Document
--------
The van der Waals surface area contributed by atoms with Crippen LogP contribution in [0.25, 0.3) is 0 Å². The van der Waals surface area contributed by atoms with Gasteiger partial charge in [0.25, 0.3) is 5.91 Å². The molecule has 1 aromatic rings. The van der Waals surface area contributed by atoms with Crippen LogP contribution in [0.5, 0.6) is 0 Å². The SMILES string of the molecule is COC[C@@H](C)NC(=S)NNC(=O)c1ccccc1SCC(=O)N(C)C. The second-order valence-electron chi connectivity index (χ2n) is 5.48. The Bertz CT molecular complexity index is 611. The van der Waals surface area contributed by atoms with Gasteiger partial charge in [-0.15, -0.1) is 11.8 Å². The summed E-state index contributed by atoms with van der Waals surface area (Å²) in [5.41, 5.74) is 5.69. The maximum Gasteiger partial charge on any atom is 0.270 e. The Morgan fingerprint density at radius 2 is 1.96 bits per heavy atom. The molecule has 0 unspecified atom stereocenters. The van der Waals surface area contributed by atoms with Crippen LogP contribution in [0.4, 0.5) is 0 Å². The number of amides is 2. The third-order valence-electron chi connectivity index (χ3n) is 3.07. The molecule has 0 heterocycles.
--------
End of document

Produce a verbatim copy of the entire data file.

The van der Waals surface area contributed by atoms with Crippen LogP contribution in [0.25, 0.3) is 0 Å². The van der Waals surface area contributed by atoms with Gasteiger partial charge in [0.25, 0.3) is 5.91 Å². The molecule has 1 aromatic rings. The van der Waals surface area contributed by atoms with Crippen LogP contribution in [0.5, 0.6) is 0 Å². The SMILES string of the molecule is COC[C@@H](C)NC(=S)NNC(=O)c1ccccc1SCC(=O)N(C)C. The second-order valence-electron chi connectivity index (χ2n) is 5.48. The Bertz CT molecular complexity index is 611. The van der Waals surface area contributed by atoms with Gasteiger partial charge in [-0.15, -0.1) is 11.8 Å². The summed E-state index contributed by atoms with van der Waals surface area (Å²) in [5.41, 5.74) is 5.69. The maximum Gasteiger partial charge on any atom is 0.270 e. The Morgan fingerprint density at radius 2 is 1.96 bits per heavy atom. The molecule has 0 unspecified atom stereocenters. The van der Waals surface area contributed by atoms with Crippen LogP contribution in [0.4, 0.5) is 0 Å². The number of amides is 2. The third-order valence-electron chi connectivity index (χ3n) is 3.07. The molecule has 0 heterocycles.